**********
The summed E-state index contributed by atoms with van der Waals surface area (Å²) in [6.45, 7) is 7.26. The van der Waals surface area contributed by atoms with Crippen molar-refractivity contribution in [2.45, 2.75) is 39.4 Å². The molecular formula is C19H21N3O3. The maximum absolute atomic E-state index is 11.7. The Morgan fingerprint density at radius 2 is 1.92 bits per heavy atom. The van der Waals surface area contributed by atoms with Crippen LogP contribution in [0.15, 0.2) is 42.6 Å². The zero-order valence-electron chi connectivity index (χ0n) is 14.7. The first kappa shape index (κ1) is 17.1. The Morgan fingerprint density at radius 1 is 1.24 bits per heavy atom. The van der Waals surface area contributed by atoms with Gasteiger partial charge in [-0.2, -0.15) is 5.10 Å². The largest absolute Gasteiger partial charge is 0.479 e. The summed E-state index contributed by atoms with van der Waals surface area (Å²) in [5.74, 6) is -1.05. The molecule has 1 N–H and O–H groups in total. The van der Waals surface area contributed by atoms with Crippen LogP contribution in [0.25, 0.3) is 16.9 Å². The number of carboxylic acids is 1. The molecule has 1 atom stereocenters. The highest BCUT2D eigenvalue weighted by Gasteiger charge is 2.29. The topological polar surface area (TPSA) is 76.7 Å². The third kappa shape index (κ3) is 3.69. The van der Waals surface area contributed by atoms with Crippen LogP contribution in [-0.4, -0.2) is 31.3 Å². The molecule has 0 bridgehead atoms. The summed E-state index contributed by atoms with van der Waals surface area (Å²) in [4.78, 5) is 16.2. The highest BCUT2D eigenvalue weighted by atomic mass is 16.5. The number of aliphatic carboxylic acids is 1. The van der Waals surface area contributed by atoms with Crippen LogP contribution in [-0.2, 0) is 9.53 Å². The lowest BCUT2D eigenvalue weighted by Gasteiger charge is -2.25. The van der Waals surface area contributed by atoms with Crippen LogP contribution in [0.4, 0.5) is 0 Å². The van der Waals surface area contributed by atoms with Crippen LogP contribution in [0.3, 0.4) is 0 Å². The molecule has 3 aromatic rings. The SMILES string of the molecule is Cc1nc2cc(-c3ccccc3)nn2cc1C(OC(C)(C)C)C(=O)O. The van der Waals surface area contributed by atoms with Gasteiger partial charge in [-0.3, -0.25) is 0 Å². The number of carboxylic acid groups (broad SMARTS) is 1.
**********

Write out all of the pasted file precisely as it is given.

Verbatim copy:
The summed E-state index contributed by atoms with van der Waals surface area (Å²) in [6.45, 7) is 7.26. The van der Waals surface area contributed by atoms with Crippen molar-refractivity contribution in [2.45, 2.75) is 39.4 Å². The molecular formula is C19H21N3O3. The maximum absolute atomic E-state index is 11.7. The Morgan fingerprint density at radius 2 is 1.92 bits per heavy atom. The van der Waals surface area contributed by atoms with Crippen LogP contribution in [0.15, 0.2) is 42.6 Å². The zero-order valence-electron chi connectivity index (χ0n) is 14.7. The first kappa shape index (κ1) is 17.1. The Morgan fingerprint density at radius 1 is 1.24 bits per heavy atom. The van der Waals surface area contributed by atoms with Gasteiger partial charge in [-0.2, -0.15) is 5.10 Å². The largest absolute Gasteiger partial charge is 0.479 e. The summed E-state index contributed by atoms with van der Waals surface area (Å²) in [5.74, 6) is -1.05. The molecule has 1 N–H and O–H groups in total. The van der Waals surface area contributed by atoms with Crippen LogP contribution in [0.25, 0.3) is 16.9 Å². The number of carboxylic acids is 1. The molecule has 1 atom stereocenters. The highest BCUT2D eigenvalue weighted by Gasteiger charge is 2.29. The topological polar surface area (TPSA) is 76.7 Å². The third kappa shape index (κ3) is 3.69. The van der Waals surface area contributed by atoms with Crippen LogP contribution in [-0.4, -0.2) is 31.3 Å². The molecule has 0 bridgehead atoms. The summed E-state index contributed by atoms with van der Waals surface area (Å²) in [4.78, 5) is 16.2. The highest BCUT2D eigenvalue weighted by atomic mass is 16.5. The number of aliphatic carboxylic acids is 1. The van der Waals surface area contributed by atoms with Crippen LogP contribution in [-0.2, 0) is 9.53 Å². The lowest BCUT2D eigenvalue weighted by Gasteiger charge is -2.25. The van der Waals surface area contributed by atoms with Crippen LogP contribution in [0.4, 0.5) is 0 Å². The van der Waals surface area contributed by atoms with Crippen LogP contribution in [0.3, 0.4) is 0 Å². The molecule has 3 aromatic rings. The SMILES string of the molecule is Cc1nc2cc(-c3ccccc3)nn2cc1C(OC(C)(C)C)C(=O)O. The van der Waals surface area contributed by atoms with Gasteiger partial charge in [-0.3, -0.25) is 0 Å². The number of carboxylic acid groups (broad SMARTS) is 1.